The Stem Cell Center website of Georgia still lists macular degeneration as one of the many ailments that can be treated with stem cells, along with multiple sclerosis, Parkinson's, stroke, heart disease, erectile dysfunction, male incontinence and hair loss.


True believers

Another of Dr. Walraven's patients, Kathy Doswell, is considered a satisfied client.

Dosnell, of Snellville, has been diagnosed with multiple sclerosis since 1999. She has had two stem cell treatments since 2014, both by removing fat tissue by liposuction and injecting stem cells into her bloodstream. Each treatment cost around $ 9,000, he said, which he raised with a GoFundMe page and taking a loan.

He said he received his second treatment at Wallraven's office. Doswell said he is considering a third.

"Of all the different things I've tried, it's the only thing that helped me," said Doswell. "In general terms, it was more energy, more flexibility ... I could tell my legs to move, and they would, while before, there was no activity from the brain to the legs."

He still uses a wheelchair. Doswell said the biggest drawback is that the effects fade after about six to nine months, which requires reinforcement.

"It's minimal, but it's better than nothing," he said. "They never promised it would be permanent, they never promised it was a cure, so I investigated knowing that I could get help from it."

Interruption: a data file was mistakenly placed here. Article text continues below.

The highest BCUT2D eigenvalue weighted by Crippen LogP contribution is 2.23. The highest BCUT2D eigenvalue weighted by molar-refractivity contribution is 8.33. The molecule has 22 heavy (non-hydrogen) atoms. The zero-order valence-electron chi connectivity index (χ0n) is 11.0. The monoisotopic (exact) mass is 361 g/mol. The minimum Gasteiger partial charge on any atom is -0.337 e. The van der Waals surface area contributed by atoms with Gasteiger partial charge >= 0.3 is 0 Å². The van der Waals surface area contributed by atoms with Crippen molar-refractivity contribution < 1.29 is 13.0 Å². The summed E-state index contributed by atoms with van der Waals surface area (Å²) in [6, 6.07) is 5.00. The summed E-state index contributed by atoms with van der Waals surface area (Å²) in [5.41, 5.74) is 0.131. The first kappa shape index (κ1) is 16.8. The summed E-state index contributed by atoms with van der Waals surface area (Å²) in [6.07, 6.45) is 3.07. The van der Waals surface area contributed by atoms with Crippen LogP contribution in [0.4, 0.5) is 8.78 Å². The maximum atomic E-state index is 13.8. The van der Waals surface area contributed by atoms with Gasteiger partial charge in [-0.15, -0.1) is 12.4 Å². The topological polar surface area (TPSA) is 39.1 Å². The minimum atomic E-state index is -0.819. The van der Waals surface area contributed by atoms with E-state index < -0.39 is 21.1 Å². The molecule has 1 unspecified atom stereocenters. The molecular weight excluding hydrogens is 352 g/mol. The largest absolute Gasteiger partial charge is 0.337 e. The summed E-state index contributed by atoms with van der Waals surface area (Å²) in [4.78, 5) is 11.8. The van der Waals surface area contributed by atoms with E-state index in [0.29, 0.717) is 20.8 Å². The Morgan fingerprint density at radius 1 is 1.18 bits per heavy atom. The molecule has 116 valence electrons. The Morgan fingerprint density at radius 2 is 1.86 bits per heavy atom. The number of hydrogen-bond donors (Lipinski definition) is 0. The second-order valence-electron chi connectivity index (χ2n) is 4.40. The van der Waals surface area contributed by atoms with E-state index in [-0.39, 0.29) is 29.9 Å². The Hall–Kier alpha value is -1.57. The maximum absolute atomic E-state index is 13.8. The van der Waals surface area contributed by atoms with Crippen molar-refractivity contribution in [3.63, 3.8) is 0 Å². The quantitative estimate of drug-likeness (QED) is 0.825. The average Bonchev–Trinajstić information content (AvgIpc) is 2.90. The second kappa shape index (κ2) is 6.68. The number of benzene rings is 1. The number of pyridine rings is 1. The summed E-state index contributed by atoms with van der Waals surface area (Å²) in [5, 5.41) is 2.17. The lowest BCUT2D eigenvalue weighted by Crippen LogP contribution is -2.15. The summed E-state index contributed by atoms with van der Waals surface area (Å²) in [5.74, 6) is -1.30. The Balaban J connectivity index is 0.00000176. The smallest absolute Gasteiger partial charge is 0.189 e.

In written responses to AJC questions, the FDA said that the use of fat stem cells to treat neurological disorders such as multiple sclerosis is not approved by the FDA and would require the submission of a new research drug application. The AJC could not confirm whether Stem Cell Center of Georgia has submitted one.

Alan Hause, another patient with MS, said he has seen more dramatic results. Last year he traveled to India and paid $ 30,000 for a procedure known as a hematopoietic stem cell transplant, which uses chemotherapy and blood-forming stem cells. The procedure involved the use of chemotherapy drugs to destroy his immune system, draw blood from the neck and then inject stem cells intravenously.

In fact, whoever lives in Jonesboro can now go to church and Braves games without his wheelchair. At home, you can go down the stairs from the door of your house to the sidewalk, barely holding the rails.